My uncle, my mum's youngest brother, was the one who first showed me how to forage. He was nine years younger than mum, and eighteen years younger than their older brother. Age-wise, he was closer to my brother than his own siblings, and you could tell he belonged to a different generation from theirs, the one which came after the economic boom and the cultural revolution of the Sixties. Grandma thought he was never going to marry, as he was too handsome and only liked to flirt around without commitment. Plus, his friends were his only other family. He dedicated his whole young life to sports and leisure, running marathons and playing soccer, and being the fittest, funnest and the most adventurous. His has been a model, a myth and a mentor for both my brother and me. The only one in the family who took time to educate us to music, sport and life like an older brother would, and in a way parents can't do.
He had a vinyl record player and would play Beatles and David Bowie and the best of the Italian music scene whenever we were around. He would take some time on the weekend to teach us how to play tennis, to swim in the sea, to prepare for the school athletic competition by jumping longer and running faster. He would take me on tours along the canals with his old-school motorbike, and on car rides in his amazing blue Renault 4 with the manual shift up higher and the music tape stereo inside, singing along his favorite songs. He took pictures of us with his awesome analog Canon E1 and printed them big to hang in his room just over that charming bongo he would play once in a while for our amusement. I still have copies of those photos: they are the best I have from childhood.
At one point in his life, something happened that had a huge impact on him. He had a really bad accident in the sea and nearly broke his neck. Luckily he didn't, but something else broke inside him instead. After the accident, he could no longer accept some things of his own life he wasn't completely happy with. He stopped trying to fit in. He quit his office job and decided to become a lifeguard. He moved to that village near the sea that was almost deserted during winter time. He became somehow more introspective, and needed to stay in touch with nature at all times. We would visit him a lot during summer, when we would get some vacation weeks at the seaside, and would spend many evenings playing cards (he also taught me that) and eating ice-cream. Growing older, I became more and more aware of the meaning of his choices and admired him for his freedom and courage and happiness. I was grateful for all that he had done for us.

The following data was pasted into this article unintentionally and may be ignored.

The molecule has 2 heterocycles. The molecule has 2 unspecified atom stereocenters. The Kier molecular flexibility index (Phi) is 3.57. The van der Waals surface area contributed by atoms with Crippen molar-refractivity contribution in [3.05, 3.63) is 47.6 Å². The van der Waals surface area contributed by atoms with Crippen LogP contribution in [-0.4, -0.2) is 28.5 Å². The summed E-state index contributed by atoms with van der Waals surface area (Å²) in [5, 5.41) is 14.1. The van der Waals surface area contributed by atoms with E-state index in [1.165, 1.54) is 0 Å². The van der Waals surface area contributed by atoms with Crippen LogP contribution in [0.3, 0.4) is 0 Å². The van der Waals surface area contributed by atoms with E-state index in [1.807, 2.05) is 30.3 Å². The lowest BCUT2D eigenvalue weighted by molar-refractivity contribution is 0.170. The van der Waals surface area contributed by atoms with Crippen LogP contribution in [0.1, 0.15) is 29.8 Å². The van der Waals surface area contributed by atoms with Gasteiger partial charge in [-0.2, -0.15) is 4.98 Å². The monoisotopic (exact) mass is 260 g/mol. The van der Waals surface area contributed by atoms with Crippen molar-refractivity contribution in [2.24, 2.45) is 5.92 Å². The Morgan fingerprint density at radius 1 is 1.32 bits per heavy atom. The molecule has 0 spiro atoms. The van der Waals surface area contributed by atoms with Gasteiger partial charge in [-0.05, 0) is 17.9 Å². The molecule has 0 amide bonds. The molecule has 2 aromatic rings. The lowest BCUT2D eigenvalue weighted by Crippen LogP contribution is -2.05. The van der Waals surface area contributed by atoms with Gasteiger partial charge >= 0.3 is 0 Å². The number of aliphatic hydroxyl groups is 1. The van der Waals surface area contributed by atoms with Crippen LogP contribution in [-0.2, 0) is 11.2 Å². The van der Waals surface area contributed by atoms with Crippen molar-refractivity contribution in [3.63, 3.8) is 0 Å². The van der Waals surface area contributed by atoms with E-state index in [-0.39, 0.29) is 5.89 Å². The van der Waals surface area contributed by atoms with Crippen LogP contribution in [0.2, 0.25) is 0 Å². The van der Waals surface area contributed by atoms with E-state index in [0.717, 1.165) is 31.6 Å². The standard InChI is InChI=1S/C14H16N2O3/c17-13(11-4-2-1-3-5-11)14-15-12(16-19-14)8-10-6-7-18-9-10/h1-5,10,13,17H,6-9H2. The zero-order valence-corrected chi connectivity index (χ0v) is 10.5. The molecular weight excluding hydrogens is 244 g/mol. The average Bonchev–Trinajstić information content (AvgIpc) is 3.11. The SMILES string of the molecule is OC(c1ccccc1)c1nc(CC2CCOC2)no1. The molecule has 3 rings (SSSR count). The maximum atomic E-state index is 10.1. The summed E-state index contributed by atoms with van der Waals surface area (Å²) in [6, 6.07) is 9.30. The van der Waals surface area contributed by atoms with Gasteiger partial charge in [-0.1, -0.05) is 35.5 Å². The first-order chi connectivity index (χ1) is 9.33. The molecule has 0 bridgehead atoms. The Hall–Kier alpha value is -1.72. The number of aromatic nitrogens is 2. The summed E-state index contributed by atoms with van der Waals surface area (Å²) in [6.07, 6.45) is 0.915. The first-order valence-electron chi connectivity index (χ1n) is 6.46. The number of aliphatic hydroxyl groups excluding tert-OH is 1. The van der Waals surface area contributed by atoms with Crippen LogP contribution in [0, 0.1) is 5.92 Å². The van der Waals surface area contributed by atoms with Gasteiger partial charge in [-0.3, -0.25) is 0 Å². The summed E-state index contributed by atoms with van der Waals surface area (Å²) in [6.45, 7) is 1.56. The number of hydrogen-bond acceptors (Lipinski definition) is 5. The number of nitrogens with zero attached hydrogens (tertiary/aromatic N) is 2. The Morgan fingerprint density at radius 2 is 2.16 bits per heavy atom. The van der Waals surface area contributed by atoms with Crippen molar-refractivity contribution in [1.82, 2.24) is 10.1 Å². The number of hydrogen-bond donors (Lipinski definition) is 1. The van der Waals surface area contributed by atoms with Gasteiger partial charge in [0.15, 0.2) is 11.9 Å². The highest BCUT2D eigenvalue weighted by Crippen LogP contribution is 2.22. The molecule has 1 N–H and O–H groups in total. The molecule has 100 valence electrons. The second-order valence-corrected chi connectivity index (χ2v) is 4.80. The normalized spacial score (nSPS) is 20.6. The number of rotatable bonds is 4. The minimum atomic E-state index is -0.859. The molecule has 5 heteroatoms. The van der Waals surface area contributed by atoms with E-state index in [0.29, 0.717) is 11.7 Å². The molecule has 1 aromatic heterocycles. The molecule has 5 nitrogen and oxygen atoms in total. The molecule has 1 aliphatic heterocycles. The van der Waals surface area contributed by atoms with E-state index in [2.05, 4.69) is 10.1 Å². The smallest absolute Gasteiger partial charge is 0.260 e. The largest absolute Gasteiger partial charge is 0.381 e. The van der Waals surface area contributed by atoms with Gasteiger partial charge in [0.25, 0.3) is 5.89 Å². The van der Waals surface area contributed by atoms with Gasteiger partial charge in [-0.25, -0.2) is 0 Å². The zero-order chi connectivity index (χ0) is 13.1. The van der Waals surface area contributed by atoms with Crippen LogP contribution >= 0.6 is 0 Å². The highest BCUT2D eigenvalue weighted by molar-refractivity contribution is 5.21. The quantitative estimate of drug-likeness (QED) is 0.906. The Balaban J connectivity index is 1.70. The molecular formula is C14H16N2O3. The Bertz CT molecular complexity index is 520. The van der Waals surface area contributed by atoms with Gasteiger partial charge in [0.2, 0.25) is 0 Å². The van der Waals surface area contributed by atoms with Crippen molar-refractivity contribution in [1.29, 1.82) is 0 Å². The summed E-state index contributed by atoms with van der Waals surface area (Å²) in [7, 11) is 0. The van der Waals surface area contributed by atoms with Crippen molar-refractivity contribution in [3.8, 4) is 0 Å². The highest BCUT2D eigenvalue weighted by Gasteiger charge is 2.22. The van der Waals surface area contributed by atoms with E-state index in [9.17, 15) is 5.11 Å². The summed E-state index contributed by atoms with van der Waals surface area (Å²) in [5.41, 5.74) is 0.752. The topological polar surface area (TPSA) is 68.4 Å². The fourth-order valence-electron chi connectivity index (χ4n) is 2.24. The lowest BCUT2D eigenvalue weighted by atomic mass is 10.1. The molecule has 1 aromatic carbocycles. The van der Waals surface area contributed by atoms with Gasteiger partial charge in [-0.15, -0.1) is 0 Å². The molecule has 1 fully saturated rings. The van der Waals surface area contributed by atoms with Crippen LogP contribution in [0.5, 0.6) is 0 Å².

Somewhere between these memories lies the one of riding his cool blue car toward the pine forest just before the shore to go and pick pine cones for pine nuts in the fall, and wild asparagus in springtime. Also, the memory of walking along a canal in search for hop sprouts, bruscandoli, to take home to grandma so that she would make a risotto for lunch. I never foraged with anyone else before or after: no one taught me how to, no one ever took me on a hunt for wild food except for him. And although the value of wild food was still fairly obscure to the child I was back then, the concept remained somehow ingrained in my brain, and came back spontaneously many years later, as a graduate student in food culture. Foraging has remained something I do for fun, something which evokes sweet and fun memories and that gives me that feeling of childish joy. There is something deeply satisfying in eating something free and acquired with time and skill and purpose. The same type of satisfaction we would feel in winning a game or bringing an important project to an end and seeing it in its complete form.